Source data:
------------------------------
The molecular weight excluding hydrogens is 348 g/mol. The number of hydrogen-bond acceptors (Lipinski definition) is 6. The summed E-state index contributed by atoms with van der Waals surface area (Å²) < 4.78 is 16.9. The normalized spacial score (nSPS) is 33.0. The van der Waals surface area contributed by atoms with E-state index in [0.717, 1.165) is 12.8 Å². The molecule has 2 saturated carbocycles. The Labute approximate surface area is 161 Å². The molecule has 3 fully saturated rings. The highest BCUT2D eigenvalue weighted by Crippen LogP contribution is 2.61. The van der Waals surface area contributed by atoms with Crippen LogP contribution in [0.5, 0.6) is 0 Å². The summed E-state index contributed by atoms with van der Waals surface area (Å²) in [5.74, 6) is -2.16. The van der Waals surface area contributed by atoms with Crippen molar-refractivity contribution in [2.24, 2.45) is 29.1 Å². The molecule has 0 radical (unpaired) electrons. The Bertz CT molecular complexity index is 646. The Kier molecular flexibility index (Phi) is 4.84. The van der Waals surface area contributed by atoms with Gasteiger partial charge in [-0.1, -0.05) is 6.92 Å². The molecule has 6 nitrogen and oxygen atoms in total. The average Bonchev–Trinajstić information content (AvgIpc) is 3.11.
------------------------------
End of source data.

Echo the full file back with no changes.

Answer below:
The molecular weight excluding hydrogens is 348 g/mol. The number of hydrogen-bond acceptors (Lipinski definition) is 6. The summed E-state index contributed by atoms with van der Waals surface area (Å²) < 4.78 is 16.9. The normalized spacial score (nSPS) is 33.0. The van der Waals surface area contributed by atoms with E-state index in [0.717, 1.165) is 12.8 Å². The molecule has 2 saturated carbocycles. The Labute approximate surface area is 161 Å². The molecule has 3 fully saturated rings. The highest BCUT2D eigenvalue weighted by Crippen LogP contribution is 2.61. The van der Waals surface area contributed by atoms with Crippen LogP contribution in [0.5, 0.6) is 0 Å². The summed E-state index contributed by atoms with van der Waals surface area (Å²) in [5.74, 6) is -2.16. The van der Waals surface area contributed by atoms with Crippen molar-refractivity contribution in [2.24, 2.45) is 29.1 Å². The molecule has 0 radical (unpaired) electrons. The Bertz CT molecular complexity index is 646. The Kier molecular flexibility index (Phi) is 4.84. The van der Waals surface area contributed by atoms with Gasteiger partial charge in [-0.1, -0.05) is 6.92 Å². The molecule has 6 nitrogen and oxygen atoms in total. The average Bonchev–Trinajstić information content (AvgIpc) is 3.11.